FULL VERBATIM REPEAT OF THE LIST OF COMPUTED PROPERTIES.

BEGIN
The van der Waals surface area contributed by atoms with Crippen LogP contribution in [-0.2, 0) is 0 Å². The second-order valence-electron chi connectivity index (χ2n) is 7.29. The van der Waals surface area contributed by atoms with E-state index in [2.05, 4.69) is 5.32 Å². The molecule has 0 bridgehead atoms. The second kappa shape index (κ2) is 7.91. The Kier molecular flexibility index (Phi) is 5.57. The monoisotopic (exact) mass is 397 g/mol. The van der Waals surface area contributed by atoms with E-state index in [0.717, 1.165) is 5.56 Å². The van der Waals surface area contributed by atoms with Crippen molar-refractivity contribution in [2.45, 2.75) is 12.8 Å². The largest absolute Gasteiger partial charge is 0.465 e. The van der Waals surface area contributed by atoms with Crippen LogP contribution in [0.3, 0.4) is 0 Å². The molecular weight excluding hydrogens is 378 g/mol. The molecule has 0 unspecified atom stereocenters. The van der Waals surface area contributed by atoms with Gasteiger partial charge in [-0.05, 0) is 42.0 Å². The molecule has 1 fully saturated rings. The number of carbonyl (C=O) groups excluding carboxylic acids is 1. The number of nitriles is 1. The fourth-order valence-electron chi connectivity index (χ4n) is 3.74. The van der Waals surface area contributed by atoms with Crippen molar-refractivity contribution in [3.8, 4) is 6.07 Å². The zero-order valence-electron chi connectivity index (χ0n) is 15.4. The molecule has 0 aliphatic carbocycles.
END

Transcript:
The van der Waals surface area contributed by atoms with Crippen LogP contribution in [-0.2, 0) is 0 Å². The second-order valence-electron chi connectivity index (χ2n) is 7.29. The van der Waals surface area contributed by atoms with E-state index in [2.05, 4.69) is 5.32 Å². The molecule has 0 bridgehead atoms. The second kappa shape index (κ2) is 7.91. The Kier molecular flexibility index (Phi) is 5.57. The monoisotopic (exact) mass is 397 g/mol. The van der Waals surface area contributed by atoms with E-state index in [0.717, 1.165) is 5.56 Å². The van der Waals surface area contributed by atoms with Crippen molar-refractivity contribution in [2.45, 2.75) is 12.8 Å². The largest absolute Gasteiger partial charge is 0.465 e. The van der Waals surface area contributed by atoms with Crippen LogP contribution in [0.3, 0.4) is 0 Å². The molecular weight excluding hydrogens is 378 g/mol. The molecule has 0 unspecified atom stereocenters. The van der Waals surface area contributed by atoms with Gasteiger partial charge in [-0.05, 0) is 42.0 Å². The molecule has 1 fully saturated rings. The number of carbonyl (C=O) groups excluding carboxylic acids is 1. The number of nitriles is 1. The fourth-order valence-electron chi connectivity index (χ4n) is 3.74. The van der Waals surface area contributed by atoms with Crippen molar-refractivity contribution in [3.8, 4) is 6.07 Å². The zero-order valence-electron chi connectivity index (χ0n) is 15.4. The molecule has 0 aliphatic carbocycles.